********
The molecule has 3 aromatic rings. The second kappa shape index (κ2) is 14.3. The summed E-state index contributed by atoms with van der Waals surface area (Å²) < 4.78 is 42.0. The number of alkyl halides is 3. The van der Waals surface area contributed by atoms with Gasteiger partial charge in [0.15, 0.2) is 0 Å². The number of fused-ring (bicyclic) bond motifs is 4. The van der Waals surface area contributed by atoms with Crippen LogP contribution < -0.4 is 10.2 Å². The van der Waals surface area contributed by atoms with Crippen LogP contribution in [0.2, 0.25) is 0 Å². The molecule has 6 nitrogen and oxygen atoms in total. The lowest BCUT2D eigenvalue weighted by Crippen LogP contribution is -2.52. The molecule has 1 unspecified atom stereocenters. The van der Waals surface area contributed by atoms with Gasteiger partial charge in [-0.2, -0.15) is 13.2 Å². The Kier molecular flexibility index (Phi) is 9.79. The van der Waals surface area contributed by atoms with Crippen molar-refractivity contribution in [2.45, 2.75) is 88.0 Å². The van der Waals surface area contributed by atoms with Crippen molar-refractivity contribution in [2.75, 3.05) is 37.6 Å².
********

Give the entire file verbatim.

The molecule has 3 aromatic rings. The second kappa shape index (κ2) is 14.3. The summed E-state index contributed by atoms with van der Waals surface area (Å²) < 4.78 is 42.0. The number of alkyl halides is 3. The van der Waals surface area contributed by atoms with Gasteiger partial charge in [0.15, 0.2) is 0 Å². The number of fused-ring (bicyclic) bond motifs is 4. The van der Waals surface area contributed by atoms with Crippen LogP contribution < -0.4 is 10.2 Å². The van der Waals surface area contributed by atoms with Crippen LogP contribution in [0.2, 0.25) is 0 Å². The molecule has 6 nitrogen and oxygen atoms in total. The lowest BCUT2D eigenvalue weighted by Crippen LogP contribution is -2.52. The molecule has 1 unspecified atom stereocenters. The van der Waals surface area contributed by atoms with Gasteiger partial charge in [-0.2, -0.15) is 13.2 Å². The Kier molecular flexibility index (Phi) is 9.79. The van der Waals surface area contributed by atoms with Crippen molar-refractivity contribution in [2.45, 2.75) is 88.0 Å². The van der Waals surface area contributed by atoms with Crippen molar-refractivity contribution in [2.75, 3.05) is 37.6 Å².